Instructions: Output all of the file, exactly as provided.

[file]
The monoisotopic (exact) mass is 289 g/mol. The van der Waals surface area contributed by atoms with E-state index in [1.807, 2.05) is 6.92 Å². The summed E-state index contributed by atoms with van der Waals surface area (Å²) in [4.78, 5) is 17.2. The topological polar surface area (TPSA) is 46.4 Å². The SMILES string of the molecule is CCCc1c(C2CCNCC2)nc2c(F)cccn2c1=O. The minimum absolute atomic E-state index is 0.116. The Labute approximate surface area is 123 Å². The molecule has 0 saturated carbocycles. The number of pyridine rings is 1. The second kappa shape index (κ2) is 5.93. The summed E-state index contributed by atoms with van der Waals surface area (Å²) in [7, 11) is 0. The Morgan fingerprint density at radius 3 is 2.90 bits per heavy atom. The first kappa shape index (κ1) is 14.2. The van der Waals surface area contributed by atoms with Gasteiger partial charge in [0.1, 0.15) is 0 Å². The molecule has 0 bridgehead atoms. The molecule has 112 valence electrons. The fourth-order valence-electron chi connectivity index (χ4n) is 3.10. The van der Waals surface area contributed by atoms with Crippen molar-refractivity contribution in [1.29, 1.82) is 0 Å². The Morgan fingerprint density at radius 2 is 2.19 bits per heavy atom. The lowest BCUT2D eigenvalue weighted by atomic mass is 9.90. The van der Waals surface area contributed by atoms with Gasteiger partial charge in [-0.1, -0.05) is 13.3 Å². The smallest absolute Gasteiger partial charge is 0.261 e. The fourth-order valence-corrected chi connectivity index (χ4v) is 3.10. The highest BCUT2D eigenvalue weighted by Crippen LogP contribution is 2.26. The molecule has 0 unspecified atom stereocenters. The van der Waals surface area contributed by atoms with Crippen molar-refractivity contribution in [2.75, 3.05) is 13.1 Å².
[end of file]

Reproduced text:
The monoisotopic (exact) mass is 289 g/mol. The van der Waals surface area contributed by atoms with E-state index in [1.807, 2.05) is 6.92 Å². The summed E-state index contributed by atoms with van der Waals surface area (Å²) in [4.78, 5) is 17.2. The topological polar surface area (TPSA) is 46.4 Å². The SMILES string of the molecule is CCCc1c(C2CCNCC2)nc2c(F)cccn2c1=O. The minimum absolute atomic E-state index is 0.116. The Labute approximate surface area is 123 Å². The molecule has 0 saturated carbocycles. The number of pyridine rings is 1. The second kappa shape index (κ2) is 5.93. The summed E-state index contributed by atoms with van der Waals surface area (Å²) in [7, 11) is 0. The Morgan fingerprint density at radius 3 is 2.90 bits per heavy atom. The first kappa shape index (κ1) is 14.2. The van der Waals surface area contributed by atoms with Gasteiger partial charge in [0.1, 0.15) is 0 Å². The molecule has 0 bridgehead atoms. The molecule has 112 valence electrons. The fourth-order valence-electron chi connectivity index (χ4n) is 3.10. The van der Waals surface area contributed by atoms with Crippen molar-refractivity contribution in [1.29, 1.82) is 0 Å². The Morgan fingerprint density at radius 2 is 2.19 bits per heavy atom. The lowest BCUT2D eigenvalue weighted by atomic mass is 9.90. The van der Waals surface area contributed by atoms with Gasteiger partial charge in [-0.1, -0.05) is 13.3 Å². The smallest absolute Gasteiger partial charge is 0.261 e. The fourth-order valence-corrected chi connectivity index (χ4v) is 3.10. The highest BCUT2D eigenvalue weighted by Crippen LogP contribution is 2.26. The molecule has 0 unspecified atom stereocenters. The van der Waals surface area contributed by atoms with Crippen molar-refractivity contribution in [2.75, 3.05) is 13.1 Å².